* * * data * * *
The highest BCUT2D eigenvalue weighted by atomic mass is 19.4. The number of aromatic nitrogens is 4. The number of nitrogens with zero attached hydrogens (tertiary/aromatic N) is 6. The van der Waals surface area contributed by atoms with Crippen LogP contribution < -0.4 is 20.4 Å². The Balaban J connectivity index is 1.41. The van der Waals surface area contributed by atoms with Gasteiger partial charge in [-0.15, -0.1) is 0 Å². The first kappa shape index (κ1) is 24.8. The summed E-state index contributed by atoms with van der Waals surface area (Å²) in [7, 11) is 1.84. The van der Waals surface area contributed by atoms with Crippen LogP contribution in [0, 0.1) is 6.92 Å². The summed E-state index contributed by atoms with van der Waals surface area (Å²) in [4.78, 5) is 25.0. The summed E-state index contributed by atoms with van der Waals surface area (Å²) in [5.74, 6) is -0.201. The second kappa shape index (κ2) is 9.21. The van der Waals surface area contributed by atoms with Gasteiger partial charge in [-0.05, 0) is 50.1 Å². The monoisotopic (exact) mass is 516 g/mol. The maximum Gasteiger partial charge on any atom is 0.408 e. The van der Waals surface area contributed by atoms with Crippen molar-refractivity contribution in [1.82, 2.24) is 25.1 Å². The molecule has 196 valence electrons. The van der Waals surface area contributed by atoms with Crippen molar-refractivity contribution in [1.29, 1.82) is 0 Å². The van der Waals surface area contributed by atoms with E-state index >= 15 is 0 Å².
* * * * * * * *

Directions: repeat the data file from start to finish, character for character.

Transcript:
The highest BCUT2D eigenvalue weighted by atomic mass is 19.4. The number of aromatic nitrogens is 4. The number of nitrogens with zero attached hydrogens (tertiary/aromatic N) is 6. The van der Waals surface area contributed by atoms with Crippen LogP contribution < -0.4 is 20.4 Å². The Balaban J connectivity index is 1.41. The van der Waals surface area contributed by atoms with Gasteiger partial charge in [-0.15, -0.1) is 0 Å². The first kappa shape index (κ1) is 24.8. The summed E-state index contributed by atoms with van der Waals surface area (Å²) in [7, 11) is 1.84. The van der Waals surface area contributed by atoms with Crippen LogP contribution in [0, 0.1) is 6.92 Å². The summed E-state index contributed by atoms with van der Waals surface area (Å²) in [4.78, 5) is 25.0. The summed E-state index contributed by atoms with van der Waals surface area (Å²) in [5.74, 6) is -0.201. The second kappa shape index (κ2) is 9.21. The van der Waals surface area contributed by atoms with Gasteiger partial charge in [-0.05, 0) is 50.1 Å². The monoisotopic (exact) mass is 516 g/mol. The maximum Gasteiger partial charge on any atom is 0.408 e. The van der Waals surface area contributed by atoms with Crippen molar-refractivity contribution in [1.82, 2.24) is 25.1 Å². The molecule has 196 valence electrons. The van der Waals surface area contributed by atoms with Crippen molar-refractivity contribution in [1.29, 1.82) is 0 Å². The van der Waals surface area contributed by atoms with E-state index >= 15 is 0 Å².